A Baroque Pleasure Palace in the “Florence of the Elbe”
Built during the city’s 18th-century glory period, destroyed—like 80 percent of the city—in 1945 by one of WW IPs most savage air raids, meticulously recreated in the late 1950s, and barely escaping the ravaging floods of the summer of 2002, the Zwinger remains Dresden’s—and one of Germany’s— most famous Baroque buildings.
The fabulous artwork that hangs in the museums found within the Zwinger Palace’s complex of buildings was removed for safekeeping at the beginning of the war, hidden in the Soviet Union, and eventually returned to Dresden when still under Communist rule.
The aptly named August the Strong (1694-1733), elector-king of Saxony, borrowed from brimming coffers to create this voluptuous pleasure palace and then filled it with such a remarkable art collection of old masters that art historians compare 18th-century Dresden to Florence or Venice, and even today it is considered one of Europe’s most important art scenes.
The Zwinger’s showpiece museum is its Gemaldegalerie Alte Meister, awash with old masters: Raphael’s Sistine Madonna, Giorgione’s Sleeping Venus, and Titian’s Tribute Money are just a few. The Zwinger’s Rustkammer (arms room) is a stunning collection of ornamental armor and weaponry, while the famous Porzellansammlung is the world’s most significant porcelain collection.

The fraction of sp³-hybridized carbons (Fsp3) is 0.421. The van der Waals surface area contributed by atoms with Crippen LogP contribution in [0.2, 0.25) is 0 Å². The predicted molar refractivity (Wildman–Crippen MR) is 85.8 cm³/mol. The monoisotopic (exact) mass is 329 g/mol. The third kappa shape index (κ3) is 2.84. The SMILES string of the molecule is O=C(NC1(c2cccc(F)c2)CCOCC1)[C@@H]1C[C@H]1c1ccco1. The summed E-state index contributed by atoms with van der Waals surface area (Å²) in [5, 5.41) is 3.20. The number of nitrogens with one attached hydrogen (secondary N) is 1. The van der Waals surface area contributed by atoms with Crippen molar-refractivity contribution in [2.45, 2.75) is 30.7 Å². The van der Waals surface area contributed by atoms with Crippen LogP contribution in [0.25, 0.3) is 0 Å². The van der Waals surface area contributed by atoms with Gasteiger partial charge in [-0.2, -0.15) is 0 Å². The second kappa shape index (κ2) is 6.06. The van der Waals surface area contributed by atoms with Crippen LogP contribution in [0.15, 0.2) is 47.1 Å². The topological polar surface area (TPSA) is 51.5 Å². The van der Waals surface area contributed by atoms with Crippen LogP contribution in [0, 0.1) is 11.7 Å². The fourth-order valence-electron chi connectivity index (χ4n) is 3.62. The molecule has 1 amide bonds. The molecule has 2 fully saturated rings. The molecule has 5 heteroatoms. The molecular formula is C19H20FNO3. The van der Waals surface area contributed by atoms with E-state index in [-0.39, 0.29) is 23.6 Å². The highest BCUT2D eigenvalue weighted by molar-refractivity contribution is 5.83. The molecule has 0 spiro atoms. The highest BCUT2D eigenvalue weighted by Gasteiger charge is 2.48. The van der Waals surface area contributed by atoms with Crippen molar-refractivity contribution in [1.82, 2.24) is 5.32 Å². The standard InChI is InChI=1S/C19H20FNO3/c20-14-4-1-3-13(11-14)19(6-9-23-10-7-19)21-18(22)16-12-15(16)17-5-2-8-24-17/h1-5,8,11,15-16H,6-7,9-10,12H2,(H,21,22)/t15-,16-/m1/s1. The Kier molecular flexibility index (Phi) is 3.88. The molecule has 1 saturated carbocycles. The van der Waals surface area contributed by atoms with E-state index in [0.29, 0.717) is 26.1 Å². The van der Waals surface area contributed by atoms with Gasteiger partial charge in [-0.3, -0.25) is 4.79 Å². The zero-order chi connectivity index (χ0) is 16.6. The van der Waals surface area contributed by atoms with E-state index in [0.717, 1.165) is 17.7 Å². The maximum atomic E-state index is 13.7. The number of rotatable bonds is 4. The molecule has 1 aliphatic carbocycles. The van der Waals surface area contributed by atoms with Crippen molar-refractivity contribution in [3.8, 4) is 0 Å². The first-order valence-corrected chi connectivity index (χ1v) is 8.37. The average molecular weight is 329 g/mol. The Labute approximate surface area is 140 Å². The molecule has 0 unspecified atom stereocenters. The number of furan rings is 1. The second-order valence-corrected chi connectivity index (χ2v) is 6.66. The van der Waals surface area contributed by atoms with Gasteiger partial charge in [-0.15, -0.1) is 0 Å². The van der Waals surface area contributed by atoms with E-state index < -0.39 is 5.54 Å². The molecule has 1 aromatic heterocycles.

Before August the Strong began to collect great artwork, he collected women, and is known for his bevy of some 300 concubines. Perhaps the most famous was Cosel, and the august ruler commissioned E. M. Poppelman, daring architect of the Zwinger, to build her the Taschenbergpalais.
This great Baroque love nest (that could easily have accommodated his 299 former love interests as well) was also demolished by the saturation firebombing of 1945, although its smoldering shell was left standing. Countless deutschemarks later, the phoenixlike Kempinski Hotel Tasehenbergpalais has risen on the spot, surely the most romantic and luxe hostelry in the area.